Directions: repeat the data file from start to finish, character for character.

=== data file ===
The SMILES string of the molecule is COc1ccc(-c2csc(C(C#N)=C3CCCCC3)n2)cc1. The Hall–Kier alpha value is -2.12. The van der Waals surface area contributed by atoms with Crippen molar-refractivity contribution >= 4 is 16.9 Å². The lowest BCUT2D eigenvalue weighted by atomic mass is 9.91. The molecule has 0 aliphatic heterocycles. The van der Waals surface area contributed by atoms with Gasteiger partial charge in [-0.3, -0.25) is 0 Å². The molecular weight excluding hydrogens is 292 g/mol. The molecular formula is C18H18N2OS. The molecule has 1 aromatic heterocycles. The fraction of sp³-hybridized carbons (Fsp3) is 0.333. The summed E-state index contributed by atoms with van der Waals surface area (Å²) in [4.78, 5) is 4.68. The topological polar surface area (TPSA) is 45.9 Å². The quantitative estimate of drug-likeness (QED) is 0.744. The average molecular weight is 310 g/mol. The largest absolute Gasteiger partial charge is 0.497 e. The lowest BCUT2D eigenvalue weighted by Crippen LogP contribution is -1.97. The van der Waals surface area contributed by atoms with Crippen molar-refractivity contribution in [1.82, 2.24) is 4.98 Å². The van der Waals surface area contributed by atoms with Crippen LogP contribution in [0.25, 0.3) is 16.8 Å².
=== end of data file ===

The SMILES string of the molecule is COc1ccc(-c2csc(C(C#N)=C3CCCCC3)n2)cc1. The Hall–Kier alpha value is -2.12. The van der Waals surface area contributed by atoms with Crippen molar-refractivity contribution >= 4 is 16.9 Å². The lowest BCUT2D eigenvalue weighted by atomic mass is 9.91. The molecule has 0 aliphatic heterocycles. The van der Waals surface area contributed by atoms with Gasteiger partial charge in [-0.3, -0.25) is 0 Å². The molecular weight excluding hydrogens is 292 g/mol. The molecular formula is C18H18N2OS. The molecule has 1 aromatic heterocycles. The fraction of sp³-hybridized carbons (Fsp3) is 0.333. The summed E-state index contributed by atoms with van der Waals surface area (Å²) in [4.78, 5) is 4.68. The topological polar surface area (TPSA) is 45.9 Å². The quantitative estimate of drug-likeness (QED) is 0.744. The average molecular weight is 310 g/mol. The largest absolute Gasteiger partial charge is 0.497 e. The lowest BCUT2D eigenvalue weighted by Crippen LogP contribution is -1.97. The van der Waals surface area contributed by atoms with Crippen molar-refractivity contribution in [1.82, 2.24) is 4.98 Å². The van der Waals surface area contributed by atoms with Crippen LogP contribution in [0.25, 0.3) is 16.8 Å².